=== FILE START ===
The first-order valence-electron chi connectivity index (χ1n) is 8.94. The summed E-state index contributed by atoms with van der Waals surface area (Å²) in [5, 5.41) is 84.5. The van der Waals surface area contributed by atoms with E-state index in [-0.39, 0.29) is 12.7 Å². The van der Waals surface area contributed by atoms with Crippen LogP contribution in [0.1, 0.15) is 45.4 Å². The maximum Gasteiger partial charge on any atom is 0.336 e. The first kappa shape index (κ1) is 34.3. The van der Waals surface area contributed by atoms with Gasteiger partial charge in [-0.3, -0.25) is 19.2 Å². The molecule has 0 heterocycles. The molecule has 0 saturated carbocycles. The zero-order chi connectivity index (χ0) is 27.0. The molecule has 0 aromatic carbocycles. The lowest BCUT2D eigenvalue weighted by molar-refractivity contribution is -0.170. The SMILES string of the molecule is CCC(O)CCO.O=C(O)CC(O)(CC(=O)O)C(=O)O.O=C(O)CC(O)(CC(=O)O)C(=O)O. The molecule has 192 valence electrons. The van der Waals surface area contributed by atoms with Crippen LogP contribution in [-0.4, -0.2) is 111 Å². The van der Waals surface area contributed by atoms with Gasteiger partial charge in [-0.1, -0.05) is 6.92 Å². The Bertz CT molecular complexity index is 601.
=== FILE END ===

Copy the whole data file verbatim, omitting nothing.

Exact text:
The first-order valence-electron chi connectivity index (χ1n) is 8.94. The summed E-state index contributed by atoms with van der Waals surface area (Å²) in [5, 5.41) is 84.5. The van der Waals surface area contributed by atoms with E-state index in [-0.39, 0.29) is 12.7 Å². The van der Waals surface area contributed by atoms with Crippen LogP contribution in [0.1, 0.15) is 45.4 Å². The maximum Gasteiger partial charge on any atom is 0.336 e. The first kappa shape index (κ1) is 34.3. The van der Waals surface area contributed by atoms with Gasteiger partial charge in [-0.3, -0.25) is 19.2 Å². The molecule has 0 heterocycles. The molecule has 0 saturated carbocycles. The zero-order chi connectivity index (χ0) is 27.0. The molecule has 0 aromatic carbocycles. The lowest BCUT2D eigenvalue weighted by molar-refractivity contribution is -0.170. The SMILES string of the molecule is CCC(O)CCO.O=C(O)CC(O)(CC(=O)O)C(=O)O.O=C(O)CC(O)(CC(=O)O)C(=O)O. The molecule has 192 valence electrons. The van der Waals surface area contributed by atoms with Crippen LogP contribution in [-0.4, -0.2) is 111 Å². The van der Waals surface area contributed by atoms with Gasteiger partial charge in [-0.1, -0.05) is 6.92 Å². The Bertz CT molecular complexity index is 601.